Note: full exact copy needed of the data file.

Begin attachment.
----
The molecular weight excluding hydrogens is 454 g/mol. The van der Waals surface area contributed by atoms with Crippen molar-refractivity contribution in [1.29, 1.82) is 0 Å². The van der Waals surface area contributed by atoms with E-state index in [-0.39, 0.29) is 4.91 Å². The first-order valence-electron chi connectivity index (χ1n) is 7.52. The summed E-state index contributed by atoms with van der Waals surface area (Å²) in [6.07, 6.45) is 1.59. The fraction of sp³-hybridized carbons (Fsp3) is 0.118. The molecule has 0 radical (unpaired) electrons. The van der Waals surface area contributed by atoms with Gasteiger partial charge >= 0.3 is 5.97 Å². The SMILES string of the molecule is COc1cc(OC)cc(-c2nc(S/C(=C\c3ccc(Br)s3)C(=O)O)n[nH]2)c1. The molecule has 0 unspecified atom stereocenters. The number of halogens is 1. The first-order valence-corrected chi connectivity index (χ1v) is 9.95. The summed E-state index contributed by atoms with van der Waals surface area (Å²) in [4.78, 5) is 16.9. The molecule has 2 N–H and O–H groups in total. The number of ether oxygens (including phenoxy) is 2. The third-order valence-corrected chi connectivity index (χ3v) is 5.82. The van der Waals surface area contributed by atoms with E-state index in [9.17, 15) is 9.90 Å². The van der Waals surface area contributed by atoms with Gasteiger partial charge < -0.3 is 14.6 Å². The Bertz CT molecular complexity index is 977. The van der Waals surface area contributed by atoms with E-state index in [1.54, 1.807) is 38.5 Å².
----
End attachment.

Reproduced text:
The molecular weight excluding hydrogens is 454 g/mol. The van der Waals surface area contributed by atoms with Crippen molar-refractivity contribution in [1.29, 1.82) is 0 Å². The van der Waals surface area contributed by atoms with E-state index in [-0.39, 0.29) is 4.91 Å². The first-order valence-electron chi connectivity index (χ1n) is 7.52. The summed E-state index contributed by atoms with van der Waals surface area (Å²) in [6.07, 6.45) is 1.59. The fraction of sp³-hybridized carbons (Fsp3) is 0.118. The molecule has 0 radical (unpaired) electrons. The van der Waals surface area contributed by atoms with Gasteiger partial charge >= 0.3 is 5.97 Å². The SMILES string of the molecule is COc1cc(OC)cc(-c2nc(S/C(=C\c3ccc(Br)s3)C(=O)O)n[nH]2)c1. The molecule has 0 unspecified atom stereocenters. The number of halogens is 1. The first-order valence-corrected chi connectivity index (χ1v) is 9.95. The summed E-state index contributed by atoms with van der Waals surface area (Å²) in [4.78, 5) is 16.9. The molecule has 2 N–H and O–H groups in total. The number of ether oxygens (including phenoxy) is 2. The third-order valence-corrected chi connectivity index (χ3v) is 5.82. The van der Waals surface area contributed by atoms with E-state index in [9.17, 15) is 9.90 Å². The van der Waals surface area contributed by atoms with Gasteiger partial charge < -0.3 is 14.6 Å². The Bertz CT molecular complexity index is 977. The van der Waals surface area contributed by atoms with E-state index in [1.54, 1.807) is 38.5 Å².